After a certain period of time that varies from provider to provider, old files get deleted, as you most certainly already know. So if your download is too old or just getting past the threshold you might get huge parts missing and after a few days, everything will be gone.
Some providers actually only provide retention “up to” a certain number of days which means some groups will have shorter binary retention than others.
In this happens to you we urge you to, again, either find another version of the file or help you out with another provider which provides longer retention (see below).
So, what can you do about it? Four possibilities:
Possibility No.1 : Look For More Repair Blocks.
Could it be that your newsreader has not tried to find more PAR-files? Clients such as SABnzbd+ do that automatically, however some don’t have this feature. Often this data is automatically added to your download when using a Usenet search engine, if not, you may try to locate other repair blocks and restart the whole download, giving your client another chance to get it right. Or do it manually so that you don’t have to download everything all over again, which may also be a good idea since possibly…
Possibility No.2 : Your Newsreader Failed To Repair And Unpack The Files Correctly
Sometimes the automatic file processing most modern newsreaders do something wrong. It’s definitely worth a shot to check it manually. For this you need the free program Quickpar which you can get from http://www.quickpar.org.uk/ . Then locate the folder in which your client saves incomplete or failed downloads, find one of the PAR-files (anyone will do, simply doubleclick on one of them) and look if maybe you can repair the files. In case you downloaded more repair blocks following the last tip you need to copy them into the folder in which the archives are saved. The program is rather easy to use, so it shouldn’t cause problems.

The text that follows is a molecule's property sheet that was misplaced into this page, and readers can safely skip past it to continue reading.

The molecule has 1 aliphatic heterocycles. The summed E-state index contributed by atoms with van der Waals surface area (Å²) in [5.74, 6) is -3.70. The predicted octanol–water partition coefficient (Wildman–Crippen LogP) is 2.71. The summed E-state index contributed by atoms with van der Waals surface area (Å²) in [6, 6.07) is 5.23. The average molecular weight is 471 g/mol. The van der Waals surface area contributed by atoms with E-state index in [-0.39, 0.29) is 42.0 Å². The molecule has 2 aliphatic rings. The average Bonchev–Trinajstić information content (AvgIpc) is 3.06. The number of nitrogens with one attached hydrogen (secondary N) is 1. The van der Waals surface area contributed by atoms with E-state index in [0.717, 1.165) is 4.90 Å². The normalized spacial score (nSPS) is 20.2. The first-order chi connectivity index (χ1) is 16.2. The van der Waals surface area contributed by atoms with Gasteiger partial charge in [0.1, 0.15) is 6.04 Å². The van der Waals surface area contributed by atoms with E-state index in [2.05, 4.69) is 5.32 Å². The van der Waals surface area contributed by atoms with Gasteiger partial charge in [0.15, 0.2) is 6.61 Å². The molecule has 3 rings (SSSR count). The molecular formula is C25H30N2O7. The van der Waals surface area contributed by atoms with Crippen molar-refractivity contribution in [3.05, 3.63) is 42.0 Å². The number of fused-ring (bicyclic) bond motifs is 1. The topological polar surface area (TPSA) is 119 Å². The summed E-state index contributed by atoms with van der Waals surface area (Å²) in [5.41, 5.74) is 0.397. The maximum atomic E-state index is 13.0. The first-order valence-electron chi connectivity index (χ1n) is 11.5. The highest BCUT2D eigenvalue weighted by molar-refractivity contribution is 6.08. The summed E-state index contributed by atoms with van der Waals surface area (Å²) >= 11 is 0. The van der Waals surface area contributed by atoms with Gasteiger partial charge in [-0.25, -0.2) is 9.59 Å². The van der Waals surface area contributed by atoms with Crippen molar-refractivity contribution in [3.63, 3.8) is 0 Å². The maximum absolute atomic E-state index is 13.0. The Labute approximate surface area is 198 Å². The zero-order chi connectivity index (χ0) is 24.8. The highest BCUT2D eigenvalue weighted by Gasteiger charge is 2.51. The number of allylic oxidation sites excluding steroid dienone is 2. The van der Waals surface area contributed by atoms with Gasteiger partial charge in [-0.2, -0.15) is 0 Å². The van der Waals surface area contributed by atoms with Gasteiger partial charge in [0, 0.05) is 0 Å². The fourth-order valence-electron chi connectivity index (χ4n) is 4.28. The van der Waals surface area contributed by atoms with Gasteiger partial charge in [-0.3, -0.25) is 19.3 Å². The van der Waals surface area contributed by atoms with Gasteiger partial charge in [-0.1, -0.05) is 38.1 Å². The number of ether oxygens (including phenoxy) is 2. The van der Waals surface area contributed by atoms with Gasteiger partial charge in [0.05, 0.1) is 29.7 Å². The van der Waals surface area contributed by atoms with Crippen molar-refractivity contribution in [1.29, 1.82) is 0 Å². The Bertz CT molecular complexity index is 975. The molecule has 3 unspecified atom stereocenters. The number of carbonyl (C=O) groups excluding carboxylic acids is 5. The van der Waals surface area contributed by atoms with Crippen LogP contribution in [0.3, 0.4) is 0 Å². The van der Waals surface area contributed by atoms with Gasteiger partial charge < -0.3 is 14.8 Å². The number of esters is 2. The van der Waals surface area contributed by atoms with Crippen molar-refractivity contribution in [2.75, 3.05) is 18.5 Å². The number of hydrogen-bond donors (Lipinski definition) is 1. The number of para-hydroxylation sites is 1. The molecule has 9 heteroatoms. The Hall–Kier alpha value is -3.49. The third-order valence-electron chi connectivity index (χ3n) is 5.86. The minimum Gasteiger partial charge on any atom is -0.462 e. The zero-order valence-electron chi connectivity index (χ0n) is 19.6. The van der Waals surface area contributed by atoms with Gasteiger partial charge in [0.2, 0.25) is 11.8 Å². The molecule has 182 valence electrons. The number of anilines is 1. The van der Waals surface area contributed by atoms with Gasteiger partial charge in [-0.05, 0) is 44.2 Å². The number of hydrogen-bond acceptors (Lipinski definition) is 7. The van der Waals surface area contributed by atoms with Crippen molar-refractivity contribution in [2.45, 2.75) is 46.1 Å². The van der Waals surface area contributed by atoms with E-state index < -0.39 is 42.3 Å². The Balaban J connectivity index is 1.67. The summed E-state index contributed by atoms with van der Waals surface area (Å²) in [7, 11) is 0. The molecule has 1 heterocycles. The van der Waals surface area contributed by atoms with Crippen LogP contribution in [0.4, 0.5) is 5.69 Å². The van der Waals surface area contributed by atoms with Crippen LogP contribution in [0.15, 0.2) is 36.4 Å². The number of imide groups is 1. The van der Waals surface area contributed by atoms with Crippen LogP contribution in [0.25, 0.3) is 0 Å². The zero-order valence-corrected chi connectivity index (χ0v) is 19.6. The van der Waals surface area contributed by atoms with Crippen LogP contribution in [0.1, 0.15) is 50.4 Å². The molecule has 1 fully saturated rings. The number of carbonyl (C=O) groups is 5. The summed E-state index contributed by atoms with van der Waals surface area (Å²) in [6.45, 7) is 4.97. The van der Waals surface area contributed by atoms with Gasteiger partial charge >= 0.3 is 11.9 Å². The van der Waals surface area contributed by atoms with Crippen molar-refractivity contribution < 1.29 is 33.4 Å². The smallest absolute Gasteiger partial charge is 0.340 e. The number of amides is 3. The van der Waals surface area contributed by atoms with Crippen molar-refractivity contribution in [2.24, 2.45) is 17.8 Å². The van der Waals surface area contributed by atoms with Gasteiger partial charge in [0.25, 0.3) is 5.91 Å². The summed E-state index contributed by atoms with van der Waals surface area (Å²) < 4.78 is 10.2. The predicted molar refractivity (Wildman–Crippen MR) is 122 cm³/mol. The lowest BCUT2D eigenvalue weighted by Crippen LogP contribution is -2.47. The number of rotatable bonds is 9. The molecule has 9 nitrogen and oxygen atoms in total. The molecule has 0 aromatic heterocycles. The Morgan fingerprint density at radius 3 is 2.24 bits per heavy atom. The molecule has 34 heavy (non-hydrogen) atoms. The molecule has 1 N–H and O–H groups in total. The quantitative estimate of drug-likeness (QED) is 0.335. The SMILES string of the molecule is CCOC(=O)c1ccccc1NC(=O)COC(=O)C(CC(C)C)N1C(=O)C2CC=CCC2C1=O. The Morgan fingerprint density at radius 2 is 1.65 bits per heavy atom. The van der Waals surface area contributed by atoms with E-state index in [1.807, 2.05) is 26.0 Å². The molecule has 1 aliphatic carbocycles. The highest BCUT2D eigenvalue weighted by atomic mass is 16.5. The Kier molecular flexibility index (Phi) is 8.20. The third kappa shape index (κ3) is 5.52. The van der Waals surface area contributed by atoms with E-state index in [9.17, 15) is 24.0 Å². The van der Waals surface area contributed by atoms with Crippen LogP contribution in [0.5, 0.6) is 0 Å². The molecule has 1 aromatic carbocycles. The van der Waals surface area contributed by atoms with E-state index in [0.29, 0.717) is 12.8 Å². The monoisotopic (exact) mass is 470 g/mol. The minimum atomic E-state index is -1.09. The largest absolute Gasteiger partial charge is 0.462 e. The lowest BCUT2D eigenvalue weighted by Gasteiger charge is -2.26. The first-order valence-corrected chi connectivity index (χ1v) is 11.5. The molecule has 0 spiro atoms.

Possibility No.3 : Find Another Version Of Your Download
This should not need any more explanation – Just head over to your favorite Usenet search engine and have a look.
Possibility No.4 : Use A Different Usenet Provider / Get A “Backup” Usenet Account with them
This is what “professional” downloaders like to do. Instead of completely changing your news provider you can setup a secondary server in your newsreader. Most of them offer this option, for example Newsbin, Newsleecher, SABnzbd+, Unzbin.
You don’t need another expensive monthly plan for this, a so called “block account” will do. These are accounts which provide you with a certain amount of GB that you can use whenever you want as the volume doesn’t expire. As soon as your client detects that a file is missing on your main server, the backup account kicks in and the data missing will be downloaded from there.
Hint: Does your provider have more than one server, for example one for EU and one for the US? Then try setting up the one you don’t use as backup server. Maybe one of both servers is experiencing problems that the other one isn’t.
Block accounts are easy to come by and relatively cheap. You might not need a very large package,we recommend you get yourself the smallest package available for testing if you’re unsure. Often recommended are Blocknews.net and Usenet-News.com (see our review here).
Setting this up is easy; we compiled a guide here: “How To Use Backup Servers“
Good downloading and good luck!